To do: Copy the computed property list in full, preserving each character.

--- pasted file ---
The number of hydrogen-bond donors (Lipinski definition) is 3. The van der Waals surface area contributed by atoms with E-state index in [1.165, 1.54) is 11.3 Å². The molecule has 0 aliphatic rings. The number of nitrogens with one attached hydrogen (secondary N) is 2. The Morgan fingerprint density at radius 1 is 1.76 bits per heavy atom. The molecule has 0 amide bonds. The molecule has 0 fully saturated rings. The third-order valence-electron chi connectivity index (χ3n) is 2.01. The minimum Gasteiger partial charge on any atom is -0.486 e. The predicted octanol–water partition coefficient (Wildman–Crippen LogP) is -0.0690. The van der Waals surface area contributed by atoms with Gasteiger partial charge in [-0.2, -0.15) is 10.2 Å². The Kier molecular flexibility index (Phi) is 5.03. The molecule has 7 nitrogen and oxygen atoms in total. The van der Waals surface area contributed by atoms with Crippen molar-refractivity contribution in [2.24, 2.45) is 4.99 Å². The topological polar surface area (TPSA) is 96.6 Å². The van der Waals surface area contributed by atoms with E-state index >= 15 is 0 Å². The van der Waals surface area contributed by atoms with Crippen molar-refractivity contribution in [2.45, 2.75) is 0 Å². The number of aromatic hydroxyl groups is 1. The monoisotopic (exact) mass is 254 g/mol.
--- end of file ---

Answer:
The number of hydrogen-bond donors (Lipinski definition) is 3. The van der Waals surface area contributed by atoms with E-state index in [1.165, 1.54) is 11.3 Å². The molecule has 0 aliphatic rings. The number of nitrogens with one attached hydrogen (secondary N) is 2. The Morgan fingerprint density at radius 1 is 1.76 bits per heavy atom. The molecule has 0 amide bonds. The molecule has 0 fully saturated rings. The third-order valence-electron chi connectivity index (χ3n) is 2.01. The minimum Gasteiger partial charge on any atom is -0.486 e. The predicted octanol–water partition coefficient (Wildman–Crippen LogP) is -0.0690. The van der Waals surface area contributed by atoms with Gasteiger partial charge in [-0.2, -0.15) is 10.2 Å². The Kier molecular flexibility index (Phi) is 5.03. The molecule has 7 nitrogen and oxygen atoms in total. The van der Waals surface area contributed by atoms with Crippen molar-refractivity contribution in [2.24, 2.45) is 4.99 Å². The topological polar surface area (TPSA) is 96.6 Å². The van der Waals surface area contributed by atoms with E-state index >= 15 is 0 Å². The van der Waals surface area contributed by atoms with Crippen molar-refractivity contribution in [2.45, 2.75) is 0 Å². The number of aromatic hydroxyl groups is 1. The monoisotopic (exact) mass is 254 g/mol.